It is distinguished from its analogues because it is a highly sensitive method that allows you to detect a razor blade, a coin, or even a small pin in the lapel of your jacket. This magnetosensitive sensor system even enables you to see the contours of objects and identify whether it is made of ferrous or non-ferrous metal.
The device is based on a grid of magnetosensitive sensors which were developed (along with the device itself) by specialists of the Research and Production Complex “Technology Center” of the Moscow Institute of Electronic Technology (MIET). As the developers are taking out a patent for the device and the sensors, they do not disclose their design yet. However, the subject matter is explained as follows.
The “heart” of each sensor is a superfine film of iron, nickel and cobalt alloy, 100 angstroem units thick (one hundredth of a micron). The film structure is heterogeneous with microcrystals forming differently oriented domains in it. The film pattern formed by microcrystal strokes is determined by the parameters of the magnetic field (magnetic intensity and direction of lines of force).
If magnetic field intensity changes, the microcrystals' orientation also changes, which affects the electrical resistance of the film. The object's own magnetic field or degree of distortion of the terrestrial magnetic field, is then recorded and measured. Nonferromagnetic metal objects are detected by the weak magnetism emitted using sensors surrounded by a coil of electromagnetic radiation which has a known emissive power and frequency.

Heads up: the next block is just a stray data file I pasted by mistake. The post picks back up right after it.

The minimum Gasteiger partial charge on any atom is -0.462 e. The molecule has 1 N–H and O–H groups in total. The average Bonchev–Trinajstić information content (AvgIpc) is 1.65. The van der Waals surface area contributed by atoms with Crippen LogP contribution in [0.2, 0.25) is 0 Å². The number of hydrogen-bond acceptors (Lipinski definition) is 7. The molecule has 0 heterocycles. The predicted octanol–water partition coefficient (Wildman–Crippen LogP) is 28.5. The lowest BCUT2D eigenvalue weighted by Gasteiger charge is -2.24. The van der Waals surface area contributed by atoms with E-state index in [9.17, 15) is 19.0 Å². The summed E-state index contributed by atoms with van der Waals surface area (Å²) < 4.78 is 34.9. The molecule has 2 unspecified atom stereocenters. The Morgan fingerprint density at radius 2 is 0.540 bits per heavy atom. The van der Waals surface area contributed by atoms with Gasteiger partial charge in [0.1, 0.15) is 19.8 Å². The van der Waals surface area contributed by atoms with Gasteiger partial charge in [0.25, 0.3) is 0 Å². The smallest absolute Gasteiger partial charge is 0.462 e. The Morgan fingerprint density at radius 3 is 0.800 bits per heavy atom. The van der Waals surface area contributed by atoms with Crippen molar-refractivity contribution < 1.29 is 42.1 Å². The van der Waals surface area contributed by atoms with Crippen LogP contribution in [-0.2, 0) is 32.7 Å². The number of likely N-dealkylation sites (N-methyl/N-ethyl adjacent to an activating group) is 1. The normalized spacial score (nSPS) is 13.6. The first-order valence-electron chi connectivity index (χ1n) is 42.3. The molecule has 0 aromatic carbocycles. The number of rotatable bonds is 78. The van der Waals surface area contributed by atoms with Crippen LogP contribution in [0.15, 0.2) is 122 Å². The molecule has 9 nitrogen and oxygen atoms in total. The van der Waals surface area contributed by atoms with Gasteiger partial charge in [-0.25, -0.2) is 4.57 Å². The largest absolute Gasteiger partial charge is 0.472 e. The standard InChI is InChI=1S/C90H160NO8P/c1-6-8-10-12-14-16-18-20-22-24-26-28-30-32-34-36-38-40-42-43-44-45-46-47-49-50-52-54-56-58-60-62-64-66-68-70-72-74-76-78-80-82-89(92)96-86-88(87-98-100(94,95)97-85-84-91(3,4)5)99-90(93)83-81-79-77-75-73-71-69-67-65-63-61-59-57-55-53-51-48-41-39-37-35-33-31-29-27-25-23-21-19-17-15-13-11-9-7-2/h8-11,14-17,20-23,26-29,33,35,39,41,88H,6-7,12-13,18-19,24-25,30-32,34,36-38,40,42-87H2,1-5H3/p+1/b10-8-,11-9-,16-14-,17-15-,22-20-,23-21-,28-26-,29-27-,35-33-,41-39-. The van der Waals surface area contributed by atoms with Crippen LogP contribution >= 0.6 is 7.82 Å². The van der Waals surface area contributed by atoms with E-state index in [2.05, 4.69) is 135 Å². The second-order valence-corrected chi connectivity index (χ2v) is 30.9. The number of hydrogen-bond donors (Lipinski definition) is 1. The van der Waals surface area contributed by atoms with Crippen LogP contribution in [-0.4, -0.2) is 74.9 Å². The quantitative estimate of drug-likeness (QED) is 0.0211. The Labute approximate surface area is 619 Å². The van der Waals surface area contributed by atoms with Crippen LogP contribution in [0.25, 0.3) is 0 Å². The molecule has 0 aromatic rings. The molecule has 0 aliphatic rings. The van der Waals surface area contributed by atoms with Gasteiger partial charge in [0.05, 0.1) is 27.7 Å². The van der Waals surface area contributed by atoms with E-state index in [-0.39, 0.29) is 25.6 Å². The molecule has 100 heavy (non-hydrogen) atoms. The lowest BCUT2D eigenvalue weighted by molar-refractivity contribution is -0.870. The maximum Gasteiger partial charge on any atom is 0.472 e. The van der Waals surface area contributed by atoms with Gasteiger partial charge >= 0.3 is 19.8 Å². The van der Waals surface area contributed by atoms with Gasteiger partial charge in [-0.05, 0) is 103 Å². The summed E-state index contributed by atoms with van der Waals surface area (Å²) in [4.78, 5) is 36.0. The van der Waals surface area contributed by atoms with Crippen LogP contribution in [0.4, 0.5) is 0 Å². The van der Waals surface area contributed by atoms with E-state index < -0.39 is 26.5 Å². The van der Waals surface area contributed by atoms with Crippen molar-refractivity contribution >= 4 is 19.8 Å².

The device can distinguish between metal objects by examining the area at a certain distance, for example, 10 centimeters, and filtering out other objects using a central processor. This processor analyzes data and compares it with reference objects. The object is displayed on an LCD display, much like an ordinary metal detector.
Nadezda Markina | alfa
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The quantum world is fragile; error correction codes are needed to protect the information stored in a quantum object from the deteriorating effects of noise. Quantum physicists in Innsbruck have developed a protocol to pass quantum information between differently encoded building blocks of a future quantum computer, such as processors and memories. Scientists may use this protocol in the future to build a data bus for quantum computers. The researchers have published their work in the journal Nature Communications.
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